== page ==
fantasy and the sociopolitical satire (A Nous la liberte, 1931); Marcel
PAGNOL brought to the screen his trilogy of Marseilles life, Fanny; the
young Jean VIGO, in only two films, brilliantly expressed youthful
rebellion and mature love; and director Marcel CARNE teamed with poet
Jacques Prevert to produce haunting existential romances of lost love and
inevitable death in Quai des brumes (1938) and Le Jour se leve (1939).

Hollywood: World War II, Postwar Decline
During World War II, films were required to lift the spirits of Americans
both at home and overseas. Many of the most accomplished Hollywood
directors and producers went to work for the War Department. Frank Capra
produced the “Why We Fight” series (1942-45); Walt Disney, fresh from his
Snow White (1937) and Fantasia (1940) successes, made animated
informational films; and Garson KANIN, John HUSTON, and William WYLER all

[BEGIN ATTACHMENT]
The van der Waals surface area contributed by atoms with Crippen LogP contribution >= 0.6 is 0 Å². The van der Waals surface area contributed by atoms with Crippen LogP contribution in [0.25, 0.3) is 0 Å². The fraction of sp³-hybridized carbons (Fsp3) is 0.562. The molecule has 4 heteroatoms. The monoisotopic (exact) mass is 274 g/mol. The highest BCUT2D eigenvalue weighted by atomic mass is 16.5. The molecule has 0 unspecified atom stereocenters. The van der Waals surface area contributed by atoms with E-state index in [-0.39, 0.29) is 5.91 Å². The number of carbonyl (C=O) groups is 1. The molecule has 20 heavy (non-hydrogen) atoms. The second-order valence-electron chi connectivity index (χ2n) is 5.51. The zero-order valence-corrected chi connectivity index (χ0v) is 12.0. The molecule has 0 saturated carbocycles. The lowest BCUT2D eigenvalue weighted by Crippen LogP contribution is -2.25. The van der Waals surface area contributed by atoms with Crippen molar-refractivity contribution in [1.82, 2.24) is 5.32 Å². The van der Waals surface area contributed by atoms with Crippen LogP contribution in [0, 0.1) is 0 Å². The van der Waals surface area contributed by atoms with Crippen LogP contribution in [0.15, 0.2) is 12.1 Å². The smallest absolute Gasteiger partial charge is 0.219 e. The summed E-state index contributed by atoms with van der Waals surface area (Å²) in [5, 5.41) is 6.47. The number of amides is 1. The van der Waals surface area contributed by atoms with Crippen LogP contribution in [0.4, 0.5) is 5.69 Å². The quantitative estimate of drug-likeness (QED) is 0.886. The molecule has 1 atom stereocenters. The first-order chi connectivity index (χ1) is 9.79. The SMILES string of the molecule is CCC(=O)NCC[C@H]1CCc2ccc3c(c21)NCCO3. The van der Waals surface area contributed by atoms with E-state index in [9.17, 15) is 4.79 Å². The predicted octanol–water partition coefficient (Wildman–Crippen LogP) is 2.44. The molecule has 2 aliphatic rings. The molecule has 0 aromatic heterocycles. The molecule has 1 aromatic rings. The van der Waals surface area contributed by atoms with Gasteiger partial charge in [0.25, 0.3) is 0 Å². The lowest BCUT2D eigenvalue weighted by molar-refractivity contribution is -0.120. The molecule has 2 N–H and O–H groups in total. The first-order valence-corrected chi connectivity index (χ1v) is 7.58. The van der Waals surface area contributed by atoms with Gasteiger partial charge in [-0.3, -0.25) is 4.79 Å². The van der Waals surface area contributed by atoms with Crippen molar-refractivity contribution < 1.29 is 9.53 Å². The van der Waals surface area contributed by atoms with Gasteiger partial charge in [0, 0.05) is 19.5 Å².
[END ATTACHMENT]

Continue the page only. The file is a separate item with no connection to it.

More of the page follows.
made documentaries about important battles. Among the new American
directors to make remarkable narrative films at home were three former
screenwriters, Preston STURGES, Billy WILDER, and John Huston. Orson
WELLES, the boy genius of theater and radio fame, also came to Hollywood to
shoot Citizen Kane (1941), the strange story of a newspaper magnate whose
American dream turns into a loveless nightmare.^Between 1946 and 1953 the
movie industry was attacked from many sides. As a result, the Hollywood
studio system totally collapsed. First, the U.S. House of
Representatives’ Committee on Un-American Activities investigated alleged
Communist infiltration of the motion picture industry in two separate sets
of hearings. In 1948, The HOLLYWOOD TEN, 10 screenwriters and directors
who refused to answer the questions of the committee, went to jail for